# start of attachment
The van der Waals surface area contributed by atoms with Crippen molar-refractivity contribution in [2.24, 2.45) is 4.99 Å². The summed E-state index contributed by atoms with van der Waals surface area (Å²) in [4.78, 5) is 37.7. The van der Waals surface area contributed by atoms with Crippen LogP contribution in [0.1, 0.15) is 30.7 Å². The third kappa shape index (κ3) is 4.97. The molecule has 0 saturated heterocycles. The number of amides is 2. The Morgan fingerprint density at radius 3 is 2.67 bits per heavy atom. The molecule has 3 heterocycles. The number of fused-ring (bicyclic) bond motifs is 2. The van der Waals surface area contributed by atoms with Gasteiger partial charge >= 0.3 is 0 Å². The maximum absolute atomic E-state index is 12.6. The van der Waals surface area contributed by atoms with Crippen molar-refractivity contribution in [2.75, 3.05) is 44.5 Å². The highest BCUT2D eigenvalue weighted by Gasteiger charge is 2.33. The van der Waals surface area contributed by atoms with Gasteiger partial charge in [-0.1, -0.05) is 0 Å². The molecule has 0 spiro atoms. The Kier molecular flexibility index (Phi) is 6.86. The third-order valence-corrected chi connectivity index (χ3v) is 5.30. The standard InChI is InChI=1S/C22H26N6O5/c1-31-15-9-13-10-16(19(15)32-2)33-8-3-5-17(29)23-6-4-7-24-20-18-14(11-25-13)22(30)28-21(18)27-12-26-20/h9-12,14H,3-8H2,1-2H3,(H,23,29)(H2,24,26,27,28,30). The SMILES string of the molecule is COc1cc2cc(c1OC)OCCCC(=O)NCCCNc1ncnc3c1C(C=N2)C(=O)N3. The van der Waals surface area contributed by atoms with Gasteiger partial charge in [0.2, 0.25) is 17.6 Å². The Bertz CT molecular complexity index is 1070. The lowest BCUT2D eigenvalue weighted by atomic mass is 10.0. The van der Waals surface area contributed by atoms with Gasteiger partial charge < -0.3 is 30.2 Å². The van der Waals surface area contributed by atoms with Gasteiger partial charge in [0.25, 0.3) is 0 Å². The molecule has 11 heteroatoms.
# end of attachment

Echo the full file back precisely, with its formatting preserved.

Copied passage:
The van der Waals surface area contributed by atoms with Crippen molar-refractivity contribution in [2.24, 2.45) is 4.99 Å². The summed E-state index contributed by atoms with van der Waals surface area (Å²) in [4.78, 5) is 37.7. The van der Waals surface area contributed by atoms with Crippen LogP contribution in [0.1, 0.15) is 30.7 Å². The third kappa shape index (κ3) is 4.97. The molecule has 0 saturated heterocycles. The number of amides is 2. The Morgan fingerprint density at radius 3 is 2.67 bits per heavy atom. The molecule has 3 heterocycles. The number of fused-ring (bicyclic) bond motifs is 2. The van der Waals surface area contributed by atoms with Gasteiger partial charge >= 0.3 is 0 Å². The maximum absolute atomic E-state index is 12.6. The van der Waals surface area contributed by atoms with Crippen molar-refractivity contribution in [2.75, 3.05) is 44.5 Å². The highest BCUT2D eigenvalue weighted by Gasteiger charge is 2.33. The van der Waals surface area contributed by atoms with Gasteiger partial charge in [-0.1, -0.05) is 0 Å². The molecule has 0 spiro atoms. The Kier molecular flexibility index (Phi) is 6.86. The third-order valence-corrected chi connectivity index (χ3v) is 5.30. The standard InChI is InChI=1S/C22H26N6O5/c1-31-15-9-13-10-16(19(15)32-2)33-8-3-5-17(29)23-6-4-7-24-20-18-14(11-25-13)22(30)28-21(18)27-12-26-20/h9-12,14H,3-8H2,1-2H3,(H,23,29)(H2,24,26,27,28,30). The SMILES string of the molecule is COc1cc2cc(c1OC)OCCCC(=O)NCCCNc1ncnc3c1C(C=N2)C(=O)N3. The van der Waals surface area contributed by atoms with Gasteiger partial charge in [0.2, 0.25) is 17.6 Å². The Bertz CT molecular complexity index is 1070. The lowest BCUT2D eigenvalue weighted by atomic mass is 10.0. The van der Waals surface area contributed by atoms with Gasteiger partial charge < -0.3 is 30.2 Å². The van der Waals surface area contributed by atoms with Gasteiger partial charge in [0.25, 0.3) is 0 Å². The molecule has 11 heteroatoms.